Make India Asbestos Free

Make India Asbestos Free
For Asbestos Free India

Journal of Ban Asbestos Network of India (BANI). Asbestos Free India campaign of BANI is inspired by trade union movement and right to health campaign. BANI has been working since 2000. It works with peoples movements, doctors, researchers and activists besides trade unions, human rights, environmental, consumer and public health groups. BANI demands criminal liability for companies and medico-legal remedy for victims.

Friday, March 20, 2009

Rajasthan continues to mine killer asbestos fiber

Mining causes havoc in Rajasthan: Report

UDAIPUR: Unregulated mining and rampant illegal mining in Rajasthan has systematically destroyed forests, devastated the Aravallis, and played havoc with the water resources of the state.

Atleast that is what the sixth state of India's environment report "Rich Lands, Poor People Is sustainable mining possible?" prepared by the Centre for Science and Environment says.

The report was recently released in Udaipur at a function co-organised by the Jodhpur-based Mine Labour Protection Campaign (MLPC), a public dialogue followed the release to discuss issues related to mining in the state.

With the industry ready to pounce on mining leases in schedule-V areas banned for the last nine years and opened by the previous Vasundhara Raje Scindia government in 2008 it is only a matter of time before the current government gives into pressure from industry and lure of the money, fears the report.

According to this extensive, 350-page report the state government has failed to regulate illegal mining in forest areas. Udaipur, the most forested district of Rajasthan is also the most mined. The government has issued leases for hundreds of mines in Sariska National Park despite repeated Supreme Court orders to close them down. This has had a devastating impact on the forest cover of the state.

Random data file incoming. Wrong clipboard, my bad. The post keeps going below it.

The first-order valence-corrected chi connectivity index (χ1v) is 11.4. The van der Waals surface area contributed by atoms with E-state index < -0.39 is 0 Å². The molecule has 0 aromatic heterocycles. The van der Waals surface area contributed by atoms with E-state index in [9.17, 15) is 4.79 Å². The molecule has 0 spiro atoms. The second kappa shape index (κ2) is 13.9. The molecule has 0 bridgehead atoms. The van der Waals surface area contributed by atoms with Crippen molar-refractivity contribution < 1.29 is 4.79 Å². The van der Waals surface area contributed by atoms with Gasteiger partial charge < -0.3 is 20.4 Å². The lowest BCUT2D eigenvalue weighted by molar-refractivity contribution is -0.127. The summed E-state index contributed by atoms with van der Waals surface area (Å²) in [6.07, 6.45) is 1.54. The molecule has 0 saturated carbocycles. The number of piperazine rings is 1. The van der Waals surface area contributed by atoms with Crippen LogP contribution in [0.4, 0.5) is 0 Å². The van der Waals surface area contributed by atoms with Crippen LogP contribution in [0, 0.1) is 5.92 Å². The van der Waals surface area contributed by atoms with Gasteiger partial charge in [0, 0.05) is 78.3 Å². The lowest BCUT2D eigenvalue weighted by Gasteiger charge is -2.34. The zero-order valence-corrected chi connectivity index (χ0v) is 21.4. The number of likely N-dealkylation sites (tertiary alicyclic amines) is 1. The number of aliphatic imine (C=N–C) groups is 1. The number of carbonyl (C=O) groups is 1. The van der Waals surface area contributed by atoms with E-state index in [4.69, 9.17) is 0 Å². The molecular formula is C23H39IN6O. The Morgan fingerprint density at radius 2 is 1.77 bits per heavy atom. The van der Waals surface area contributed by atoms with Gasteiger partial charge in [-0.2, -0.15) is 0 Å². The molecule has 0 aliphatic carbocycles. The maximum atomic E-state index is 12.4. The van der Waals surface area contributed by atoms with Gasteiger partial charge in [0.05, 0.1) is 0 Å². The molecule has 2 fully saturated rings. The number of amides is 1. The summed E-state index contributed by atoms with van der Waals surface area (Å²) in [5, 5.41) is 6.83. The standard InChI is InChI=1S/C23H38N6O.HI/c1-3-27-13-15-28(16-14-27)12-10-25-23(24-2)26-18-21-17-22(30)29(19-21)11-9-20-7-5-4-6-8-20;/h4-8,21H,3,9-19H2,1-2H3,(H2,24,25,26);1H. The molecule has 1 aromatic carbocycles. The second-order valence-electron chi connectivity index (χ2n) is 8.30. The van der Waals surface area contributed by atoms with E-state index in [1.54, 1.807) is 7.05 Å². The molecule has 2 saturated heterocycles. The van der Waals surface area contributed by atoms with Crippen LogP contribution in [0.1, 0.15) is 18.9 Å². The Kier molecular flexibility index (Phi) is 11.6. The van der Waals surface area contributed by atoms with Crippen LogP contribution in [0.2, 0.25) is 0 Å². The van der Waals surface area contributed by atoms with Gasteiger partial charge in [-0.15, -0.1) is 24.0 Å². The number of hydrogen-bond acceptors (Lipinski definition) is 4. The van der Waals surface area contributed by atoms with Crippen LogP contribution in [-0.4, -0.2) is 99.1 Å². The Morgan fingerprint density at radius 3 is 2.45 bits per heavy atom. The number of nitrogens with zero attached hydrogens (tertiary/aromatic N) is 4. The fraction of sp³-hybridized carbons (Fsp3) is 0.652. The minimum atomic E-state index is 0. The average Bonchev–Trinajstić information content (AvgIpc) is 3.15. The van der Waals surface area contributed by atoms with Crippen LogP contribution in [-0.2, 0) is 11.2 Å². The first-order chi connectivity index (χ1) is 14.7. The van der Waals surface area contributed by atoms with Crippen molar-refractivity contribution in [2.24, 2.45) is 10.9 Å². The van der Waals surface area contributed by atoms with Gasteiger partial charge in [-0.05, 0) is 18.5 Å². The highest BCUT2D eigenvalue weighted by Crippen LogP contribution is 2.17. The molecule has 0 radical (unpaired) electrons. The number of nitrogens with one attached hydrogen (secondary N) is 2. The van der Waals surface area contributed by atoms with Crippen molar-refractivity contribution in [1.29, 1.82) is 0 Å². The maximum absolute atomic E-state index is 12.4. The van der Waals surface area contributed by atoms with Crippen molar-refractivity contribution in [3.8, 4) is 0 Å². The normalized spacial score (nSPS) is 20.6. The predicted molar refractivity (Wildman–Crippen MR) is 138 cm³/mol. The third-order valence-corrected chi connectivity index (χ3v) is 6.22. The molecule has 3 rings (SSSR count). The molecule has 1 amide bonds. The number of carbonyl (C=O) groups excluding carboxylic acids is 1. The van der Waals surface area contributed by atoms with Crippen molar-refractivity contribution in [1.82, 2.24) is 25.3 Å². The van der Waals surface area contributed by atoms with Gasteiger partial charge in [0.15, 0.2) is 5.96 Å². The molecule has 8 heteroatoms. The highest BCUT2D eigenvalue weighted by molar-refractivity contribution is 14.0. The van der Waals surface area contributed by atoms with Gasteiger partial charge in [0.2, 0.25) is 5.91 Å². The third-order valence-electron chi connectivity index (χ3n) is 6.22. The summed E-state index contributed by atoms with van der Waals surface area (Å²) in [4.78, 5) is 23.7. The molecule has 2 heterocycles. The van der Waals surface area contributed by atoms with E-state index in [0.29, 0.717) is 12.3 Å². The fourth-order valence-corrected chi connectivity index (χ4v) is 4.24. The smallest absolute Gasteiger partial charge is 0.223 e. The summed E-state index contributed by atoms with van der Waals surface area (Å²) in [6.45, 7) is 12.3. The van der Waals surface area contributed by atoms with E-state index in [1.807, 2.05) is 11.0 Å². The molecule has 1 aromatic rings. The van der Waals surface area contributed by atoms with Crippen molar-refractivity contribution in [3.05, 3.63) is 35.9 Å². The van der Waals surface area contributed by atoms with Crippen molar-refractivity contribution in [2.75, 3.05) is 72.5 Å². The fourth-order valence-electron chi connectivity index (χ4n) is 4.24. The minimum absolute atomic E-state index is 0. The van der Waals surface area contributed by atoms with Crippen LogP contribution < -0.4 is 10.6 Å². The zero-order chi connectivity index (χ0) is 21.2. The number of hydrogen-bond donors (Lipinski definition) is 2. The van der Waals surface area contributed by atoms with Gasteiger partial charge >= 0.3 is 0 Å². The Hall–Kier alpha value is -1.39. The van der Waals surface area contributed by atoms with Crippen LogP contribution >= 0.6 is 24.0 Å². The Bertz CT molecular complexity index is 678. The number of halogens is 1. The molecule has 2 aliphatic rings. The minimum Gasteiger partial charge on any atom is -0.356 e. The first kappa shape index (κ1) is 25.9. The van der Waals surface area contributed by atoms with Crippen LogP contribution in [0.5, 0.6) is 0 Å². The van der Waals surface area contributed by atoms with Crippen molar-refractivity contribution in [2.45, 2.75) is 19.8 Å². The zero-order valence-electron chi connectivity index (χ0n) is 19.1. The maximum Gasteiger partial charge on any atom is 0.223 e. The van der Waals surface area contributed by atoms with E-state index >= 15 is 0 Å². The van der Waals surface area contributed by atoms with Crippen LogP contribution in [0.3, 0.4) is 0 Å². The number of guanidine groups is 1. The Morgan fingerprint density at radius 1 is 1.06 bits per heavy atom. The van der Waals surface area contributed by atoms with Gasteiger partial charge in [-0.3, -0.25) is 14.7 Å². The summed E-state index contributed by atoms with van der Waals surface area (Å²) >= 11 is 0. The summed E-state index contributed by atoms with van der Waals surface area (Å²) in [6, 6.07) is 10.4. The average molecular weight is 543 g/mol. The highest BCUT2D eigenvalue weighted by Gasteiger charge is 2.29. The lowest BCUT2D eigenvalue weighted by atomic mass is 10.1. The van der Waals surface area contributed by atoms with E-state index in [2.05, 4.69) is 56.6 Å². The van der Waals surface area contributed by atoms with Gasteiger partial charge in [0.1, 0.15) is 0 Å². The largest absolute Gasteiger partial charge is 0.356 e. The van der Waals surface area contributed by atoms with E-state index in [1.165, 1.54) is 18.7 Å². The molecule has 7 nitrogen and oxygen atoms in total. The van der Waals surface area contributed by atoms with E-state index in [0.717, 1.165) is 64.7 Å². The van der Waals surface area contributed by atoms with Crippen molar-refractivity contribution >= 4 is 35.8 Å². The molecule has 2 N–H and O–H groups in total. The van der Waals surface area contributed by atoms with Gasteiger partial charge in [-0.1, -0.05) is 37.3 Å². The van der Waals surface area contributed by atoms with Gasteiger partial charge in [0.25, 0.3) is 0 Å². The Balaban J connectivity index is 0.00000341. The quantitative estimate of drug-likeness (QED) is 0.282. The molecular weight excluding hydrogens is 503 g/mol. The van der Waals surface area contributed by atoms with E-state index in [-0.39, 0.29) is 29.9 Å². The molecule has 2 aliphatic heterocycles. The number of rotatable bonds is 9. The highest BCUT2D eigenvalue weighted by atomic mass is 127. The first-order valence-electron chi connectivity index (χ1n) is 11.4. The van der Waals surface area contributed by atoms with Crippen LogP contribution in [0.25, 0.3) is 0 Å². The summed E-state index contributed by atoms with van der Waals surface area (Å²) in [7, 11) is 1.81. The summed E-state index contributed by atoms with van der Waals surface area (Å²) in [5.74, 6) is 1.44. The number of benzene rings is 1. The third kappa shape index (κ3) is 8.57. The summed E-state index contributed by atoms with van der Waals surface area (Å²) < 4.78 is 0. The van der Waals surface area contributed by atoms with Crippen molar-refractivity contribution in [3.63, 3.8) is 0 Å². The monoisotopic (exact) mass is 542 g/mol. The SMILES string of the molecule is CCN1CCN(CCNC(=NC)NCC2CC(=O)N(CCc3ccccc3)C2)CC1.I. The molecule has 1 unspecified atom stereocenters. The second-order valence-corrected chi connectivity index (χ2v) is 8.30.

As per the data provided in the report, Rajasthan holds reserves for 44 major and 22 minor minerals and is the only producer of garnet, jasper, selenite, wollastonite and zinc concentrates. It is also the leading producer of calcite, lead concentrate, ball clay, fireclay, ochre, phosphorite, silver and steatite. But it is best known for its production of marble, sandstone, marble and other stones. It produces 10% of the world's and 70% of India's output of sandstone. Ajmer, Bhilwara, Bikaner, Dungarpur, Jaipur, Pali, Rajsamand, and Udaipur are its main mining districts.

Report says that illegal mines have no mechanism in place to implement environmental protection measures. For instance, sandstone quarries may be as small as 200 x 100 feet and employ as few as five to eight people who make Rs 30-50 per day (for men) or Rs 15-30 per day (for women). "Because these mines operate beyond the law, workers' rights are not recognised. Basic facilities such as toilets and water do not exist, nor do safety procedures or compensation for accidents," says the report. In Makrana mines, there is an average of one death a day. According to the MLPC, there are three deaths every day from work-related illnesses like silicosis and tuberculosis.

Further, Rajasthan continues to dabble with asbestos despite a worldwide ban on the mineral. Rajasthan, which has 54% of India's asbestos resources, still has five to six operational mines. According to the World Health Organisation, all forms of asbestos causes cancer, with chrysotile asbestos increasing the risk to cancer. This is a major health risk for workers, especially since these illegal mines do not provide safety equipment or compensation in case of accidents or deaths.

The report has expressed great concern that extensive mining of sandstone, marble and other minerals has converted the Aravalis into a rocky wasteland. Despite Supreme Court orders and threats since 1996, mining has continued unabated in the Aravallis.

10 Mar 2009, Trilok Sharma,

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